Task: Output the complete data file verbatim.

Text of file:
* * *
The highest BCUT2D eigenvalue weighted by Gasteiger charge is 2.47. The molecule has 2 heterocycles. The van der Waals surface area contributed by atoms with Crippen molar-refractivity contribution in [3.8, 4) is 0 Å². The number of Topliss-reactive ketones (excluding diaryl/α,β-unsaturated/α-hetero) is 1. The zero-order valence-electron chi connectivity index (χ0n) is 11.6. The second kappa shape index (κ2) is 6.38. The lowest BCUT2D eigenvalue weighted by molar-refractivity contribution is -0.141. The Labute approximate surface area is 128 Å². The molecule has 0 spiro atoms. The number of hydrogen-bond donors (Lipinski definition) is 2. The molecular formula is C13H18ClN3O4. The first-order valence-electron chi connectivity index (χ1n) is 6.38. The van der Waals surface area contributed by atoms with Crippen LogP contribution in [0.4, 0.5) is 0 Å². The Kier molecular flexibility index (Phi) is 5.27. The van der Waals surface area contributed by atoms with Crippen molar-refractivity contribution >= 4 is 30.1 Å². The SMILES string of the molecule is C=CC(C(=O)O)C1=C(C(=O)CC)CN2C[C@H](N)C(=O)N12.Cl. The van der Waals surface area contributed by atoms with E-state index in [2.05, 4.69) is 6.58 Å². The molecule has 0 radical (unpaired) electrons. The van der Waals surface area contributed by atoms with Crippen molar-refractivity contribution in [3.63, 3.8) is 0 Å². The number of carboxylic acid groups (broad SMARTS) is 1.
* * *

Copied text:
The highest BCUT2D eigenvalue weighted by Gasteiger charge is 2.47. The molecule has 2 heterocycles. The van der Waals surface area contributed by atoms with Crippen molar-refractivity contribution in [3.8, 4) is 0 Å². The number of Topliss-reactive ketones (excluding diaryl/α,β-unsaturated/α-hetero) is 1. The zero-order valence-electron chi connectivity index (χ0n) is 11.6. The second kappa shape index (κ2) is 6.38. The lowest BCUT2D eigenvalue weighted by molar-refractivity contribution is -0.141. The Labute approximate surface area is 128 Å². The molecule has 0 spiro atoms. The number of hydrogen-bond donors (Lipinski definition) is 2. The molecular formula is C13H18ClN3O4. The first-order valence-electron chi connectivity index (χ1n) is 6.38. The van der Waals surface area contributed by atoms with Crippen LogP contribution in [0.4, 0.5) is 0 Å². The Kier molecular flexibility index (Phi) is 5.27. The van der Waals surface area contributed by atoms with Crippen molar-refractivity contribution >= 4 is 30.1 Å². The SMILES string of the molecule is C=CC(C(=O)O)C1=C(C(=O)CC)CN2C[C@H](N)C(=O)N12.Cl. The van der Waals surface area contributed by atoms with E-state index in [2.05, 4.69) is 6.58 Å². The molecule has 0 radical (unpaired) electrons. The van der Waals surface area contributed by atoms with Crippen molar-refractivity contribution in [3.63, 3.8) is 0 Å². The number of carboxylic acid groups (broad SMARTS) is 1.